BIG PICTURE: Last September, a book titled The Paris Agreement on Climate Change: Analysis and Commentary appeared. Five people are listed as editors, four of whom are lawyers. Two teach at universities. Another two are United Nations legal officers.
These people aren’t lightweights. You’d expect them to be in possession of elemental facts.
Nevertheless, not one of these editors objected to a blatant falsehood in the Foreword to this book. It’s hard to find a more distinguished publisher than Oxford University Press, but none of its editorial team caught it, either. …
by Donna Laframboise, July 2018, in BigPictureNews
SPOTLIGHT: Forget reporting facts. Journalists pick sides and spread false news.
BIG PICTURE: The Breakthrough Institute is known for its sensible approach to environmental questions. The current issue of its journal includes a tour de force titled “Welcome to the Narcisscene: Returning Humans to the Center of the Cosmos.”
Author Mark Sagoff spends 5,000 words discussing a topic that should appall anyone who worries about science being hijacked by politics. The short version is that there’s an international organization “responsible for naming and dating geologic periods, eras, and epochs.” Comprised of geologists, this organization has been under immense pressure to assert that planet Earth is no longer in the geological epoch known the Holocene.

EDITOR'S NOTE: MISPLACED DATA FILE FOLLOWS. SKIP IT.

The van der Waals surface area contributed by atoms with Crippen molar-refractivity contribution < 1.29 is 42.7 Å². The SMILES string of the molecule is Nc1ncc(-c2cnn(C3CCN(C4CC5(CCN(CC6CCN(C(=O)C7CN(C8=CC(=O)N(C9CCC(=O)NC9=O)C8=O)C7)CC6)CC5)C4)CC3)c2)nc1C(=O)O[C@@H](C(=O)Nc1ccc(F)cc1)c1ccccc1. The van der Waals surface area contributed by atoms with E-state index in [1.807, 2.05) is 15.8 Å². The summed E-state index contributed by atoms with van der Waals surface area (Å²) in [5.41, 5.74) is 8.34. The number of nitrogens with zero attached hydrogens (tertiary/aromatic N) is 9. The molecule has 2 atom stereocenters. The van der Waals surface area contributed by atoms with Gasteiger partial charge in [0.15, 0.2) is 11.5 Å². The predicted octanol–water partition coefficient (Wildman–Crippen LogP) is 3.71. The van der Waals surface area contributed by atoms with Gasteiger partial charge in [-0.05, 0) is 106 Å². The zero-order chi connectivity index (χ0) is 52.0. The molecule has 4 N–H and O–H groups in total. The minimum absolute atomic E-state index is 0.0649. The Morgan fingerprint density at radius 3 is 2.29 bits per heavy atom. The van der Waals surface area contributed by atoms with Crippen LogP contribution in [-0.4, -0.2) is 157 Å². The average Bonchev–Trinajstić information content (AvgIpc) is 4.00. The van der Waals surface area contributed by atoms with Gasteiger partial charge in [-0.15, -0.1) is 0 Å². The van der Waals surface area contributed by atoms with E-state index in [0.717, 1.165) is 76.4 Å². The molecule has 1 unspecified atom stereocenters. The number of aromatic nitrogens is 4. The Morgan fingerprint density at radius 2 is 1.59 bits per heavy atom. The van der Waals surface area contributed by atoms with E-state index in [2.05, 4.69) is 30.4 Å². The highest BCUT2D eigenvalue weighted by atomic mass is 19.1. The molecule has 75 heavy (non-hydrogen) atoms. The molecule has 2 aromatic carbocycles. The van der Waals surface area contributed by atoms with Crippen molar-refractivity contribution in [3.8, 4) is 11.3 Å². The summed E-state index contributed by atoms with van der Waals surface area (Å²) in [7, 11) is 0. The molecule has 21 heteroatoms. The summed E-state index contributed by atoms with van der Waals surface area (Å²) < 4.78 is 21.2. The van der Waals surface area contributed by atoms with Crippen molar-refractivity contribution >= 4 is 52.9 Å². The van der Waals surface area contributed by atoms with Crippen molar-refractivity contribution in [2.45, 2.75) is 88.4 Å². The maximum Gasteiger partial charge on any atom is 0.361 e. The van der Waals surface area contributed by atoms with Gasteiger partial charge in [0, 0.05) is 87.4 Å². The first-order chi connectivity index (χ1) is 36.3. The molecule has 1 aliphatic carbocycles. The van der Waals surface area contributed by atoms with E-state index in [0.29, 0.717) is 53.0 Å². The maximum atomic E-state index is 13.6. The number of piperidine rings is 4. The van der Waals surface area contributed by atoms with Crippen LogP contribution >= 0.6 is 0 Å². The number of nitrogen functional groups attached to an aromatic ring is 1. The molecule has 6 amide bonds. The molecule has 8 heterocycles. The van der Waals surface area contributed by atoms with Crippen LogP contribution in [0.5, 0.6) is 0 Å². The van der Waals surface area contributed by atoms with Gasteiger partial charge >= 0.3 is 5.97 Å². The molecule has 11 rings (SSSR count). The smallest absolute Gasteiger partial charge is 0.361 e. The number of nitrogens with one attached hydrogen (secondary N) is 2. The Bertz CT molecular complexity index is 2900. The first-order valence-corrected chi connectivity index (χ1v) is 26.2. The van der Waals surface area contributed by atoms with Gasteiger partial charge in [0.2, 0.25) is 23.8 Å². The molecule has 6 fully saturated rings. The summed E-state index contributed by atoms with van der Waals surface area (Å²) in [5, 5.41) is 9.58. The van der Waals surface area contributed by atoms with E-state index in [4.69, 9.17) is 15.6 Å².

For nearly 20 years, non-geologists such as Nobel-winning atmospheric scientist Paul Crutzen, have been insisting that a new epoch should be officially declared – one that acknowledges humanity’s influence on the planet. They think it should be called the Anthropocene. (In ancient Greek, anthrop means ‘human’.)
by M. Bastach, June 28, 2018 in ClimateChangeDispatch
A group of scientists at the University of Rhode Island stumbled on something unexpected when analyzing data brought back from a 2014 expedition to western Antarctica.
Scientists found an abundance of the noble gas Helium-3, indicating there is a volcanic heat source beneath the Pine Island glacier — the fastest melting glacier in the South Pole. The findings were published in a study in the journal Nature Communications.
“When you find helium-3, it’s like a fingerprint for volcanism. We found that it is relatively abundant in the seawater at the Pine Island shelf,” chemical oceanographer Brice Loose, the study’s lead author, said in a statement.